Vermont Businesses for Social Responsibility (VBSR) announces the appointment of five new board members. ‘The staff and current board of VBSR are pleased to welcome five talented and capable people to serve on the VBSR Board of Directors. These new leaders will help VBSR continue to be a vital and positive force for socially responsible business policy and practice in Vermont’, said Andrea Cohen, Executive Director of VBSR. Brian Dunkiel, of Dunkiel Saunders Elliott Raubvogel and Hand, and current VBSR Board Chair said, ‘VBSR has just adopted an updated strategic plan and these new board members will play a critical role in ensuring that the goals are achieved. The 2012 Board is diverse in size, sector, and geographic region. VBSR’s smart business strategies have never been stronger or more relevant to strengthening Vermont’s economy and communities’ The five new board members include: David Blittersdorf, David Epstein, Stephen Morris, Avram Patt and Markey Read.David Blittersdorf is the founder of AllEarth Renewables, a company dedicated to the development, manufacture and deployment of residential-scale, grid-tied renewable energy systems. He currently lives in Charlotte in a home completely powered by renewable energy sources.David Epstein is a partner in TruexCullins Architecture and Interior Design, a long-time VBSR member He also currently serves on the board of the Vermont Foodbank and as a member of the Shelburne Historic Preservation and Design Advisory Committee.Stephen Morris, the co-founder of The Public Press, a book-publishing business that provides options for writers whose works are too specialized for traditional publishers. He is also the editor and publisher of Green Living and the author of six books. Avram Patt is the General Manager and CEO of Washington Electric Co-op, a consumer-owned rural electric utility that has been an early leader in promoting energy efficiency and developing local and renewable power supply sources. He also represents an 11-state region in the resolutions process of the National Rural Electric Cooperative association.Markey Read has worked for the past twenty years providing leadership development, team building, and professional employee development services to employers and individuals throughout Vermont with the company she founded, Career Networks. Markey is also the chapter coordinator for WBON in Williston, and is a member of the American Society of Training and Development.
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The first of four LNG-fueled container vessels being built for Finnish shipping company Containerships has been launched at Wenchong Shipyard in China. The launching ceremony for the 1,368 TEU Containerships Nord was held on November 4.The shipbuilding work of the first vessel continues now on an outfitting pier where interior, such as piping, cabling, smaller machinery and furnishings, of the vessel will be installed. The main engine factory acceptance was completed in September and the LNG tanks have been accepted and are ready to be installed at the shipyard, the company said.The launching of the first LNG-powered vessel was followed by the keel laying of the second vessel, which is now under construction. The block production for the second vessel is nearly completed and 148 blocks have been accepted. The main engine testing is planned for the end of November, according to Containerships.The steel for the third vessel was cut in May and for the fourth vessel in September.In 2018, Containerships will have the total of four new LNG-fueled vessels in operation in the Baltics and North Sea. The first vessel is expected to start sailing during the first half of 2018, depending on the completion of sea trials.The construction of the four vessels is part of the EU DOOR2LNG project aimed at turning the multimodal door-to-door logistics chain completely to LNG. In total, EUR 17 million was granted to Containerships, of which EUR 10 million is allocated for four LNG vessels for North and Baltic Sea operations and EUR 7 million for the upgrade of the port infrastructure and development of cargo handling capacity in ports of Helsinki, Rotterdam and Teesport.Additionally, the Nordic Environment Finance Corporation (NEFCO) decided to invest EUR 5 million in supporting the company’s environmental strategy in the Baltic Sea region.On November 10, the company said that its up to EUR 70 million bonds 2015/2016 will be redeemed in advance. The date of the redemption will be December 15, 2017. On the same day, Containerships placed a EUR 60 million senior secured bond under a framework of up to EUR 100 million. As explained, the proceeds from the transaction will be used to refinance the company’s existing bond and for general corporate purposes including investments and acquisitions.“Not only does the bond issue allow the company to lower its cost of financing; it will enable the company to deliver on its ambition of launching Europe’s first fully LNG-based supply chain, positioning it at the vanguard of European short sea logistics,” Kari-Pekka Laaksonen, CEO of Containerships, commented.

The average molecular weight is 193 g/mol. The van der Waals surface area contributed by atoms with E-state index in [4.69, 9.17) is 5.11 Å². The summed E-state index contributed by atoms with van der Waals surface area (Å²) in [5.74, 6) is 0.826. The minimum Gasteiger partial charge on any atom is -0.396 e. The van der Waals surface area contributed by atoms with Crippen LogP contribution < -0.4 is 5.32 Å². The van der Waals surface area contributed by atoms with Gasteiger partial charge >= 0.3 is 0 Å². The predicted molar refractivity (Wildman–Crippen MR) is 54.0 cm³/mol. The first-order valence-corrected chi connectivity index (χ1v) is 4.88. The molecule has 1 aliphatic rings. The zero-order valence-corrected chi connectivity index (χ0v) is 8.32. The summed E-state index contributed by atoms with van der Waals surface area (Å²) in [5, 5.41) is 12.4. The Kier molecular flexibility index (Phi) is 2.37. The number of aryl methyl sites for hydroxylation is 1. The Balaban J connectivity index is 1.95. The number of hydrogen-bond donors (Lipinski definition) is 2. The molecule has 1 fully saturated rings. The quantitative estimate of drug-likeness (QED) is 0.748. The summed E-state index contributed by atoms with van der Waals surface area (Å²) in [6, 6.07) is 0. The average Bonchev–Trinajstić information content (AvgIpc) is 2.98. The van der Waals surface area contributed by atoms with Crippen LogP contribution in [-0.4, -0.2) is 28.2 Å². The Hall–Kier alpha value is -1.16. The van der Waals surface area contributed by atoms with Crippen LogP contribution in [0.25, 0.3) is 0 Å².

“We haven’t been able to guard anybody,” Lakers coach Byron Scott said. “Teams are scoring pretty much at will outside and inside.”So even if Jordan Clarkson (28 points on 10-of-18 clip) and D’Angelo Russell (22 points, career-high eight assists) produced offensively, they also played a part in allowing guards Mike Conley (24 points) and PJ Hairston (17 points) to do anything they pleased.“We never really had all five guys locked in on defense,” Russell said. “It was one or two guys sleeping.”Russell sounded just as honest about his offensive production and starting role in 33 minutes. Clarkson logged 40 minutes while Julius Randle (14 points, 11 rebounds) played in 33 minutes amid Scott’s quest they will all play at least 30 minutes through the rest of the season.“Earlier in the year I was given that starting spot and then had to work for it,” Russell said. “I don’t know about now if I worked for it. But I’m not going to try to give [Scott] a reason to bench me again.” Newsroom GuidelinesNews TipsContact UsReport an Error Scott praised Russell’s improvement with attacking the basket and mid-range game before calling on him to improve his defense and decrease his 3-point attempts. Scott added, “it’s got to be something he does on a consistent basis.”But after often critiquing Russell, Bryant offered sympathy about the challenges Russell faced as a reserve. “The momentum takes place and you have to come in and adjust to what’s going on,” Bryant said. “It’s much easier for him when he does start to be able to control the game.”But even if Bryant’s play took a backseat for one night, his presence did not. The Grizzlies offered no video tribute, but the public address announcer praised Bryant’s accomplishments while he received a standing ovation during lineup introductions. Beforehand, Bryant also gushed about plenty of memories in this building.Bryant scored 60 points on March 22, 2007 in what still marks the most points scored against the Grizzlies at the FedEx Forum.“I remember being in a good groove,” Bryant said. “I had a really good touch on the ball. My pull-up jump shots were automatic.”Bryant fractured his left knee here on Dec. 18, 2013 in what became a season-ending injury. But he still led the Lakers to a win by playing in the second half on one leg. “I didn’t realize it was broken,” Bryant said. “I knew there was something going on in there. But I could walk and go on pretty well.” And Bryant faced Memphis forward Tony Allen, whom Bryant has considered his toughest defender. Allen even prompted Bryant to avoid the city’s barbecue.“I couldn’t necessarily take any shortcuts,” Bryant said. “He was the only one that took the challenge of playing straight up. He wasn’t looking for help.”The Grizzlies did not need much help to stop Bryant in his last stop here. But even worse, Memphis did not need much help to score anytime it touched the ball. MEMPHIS >> This city once represented the place that Kobe Bryant unleashed his scoring outbursts against an opponent he described as “physical.”But in the Lakers’ 128-119 loss to the Memphis Grizzlies on Wednesday at FedEx Forum, Bryant’s last game here featured a few different things. Bryant scored a modest 13 points on 5-of-14 shooting in 29 minutes. Beforehand, the Lakers’ 37-year-old likened predicting his amounts of play to “a roll of the dice” because of his tenuous health. But the Lakers have larger issues. The Lakers struggled defensively as always. Memphis forward Matt Barnes suddenly became a lethal offensive threat (25 points on 9-of-14 shooting). The Lakers also hosted a layup line by conceding 54 points in the paint.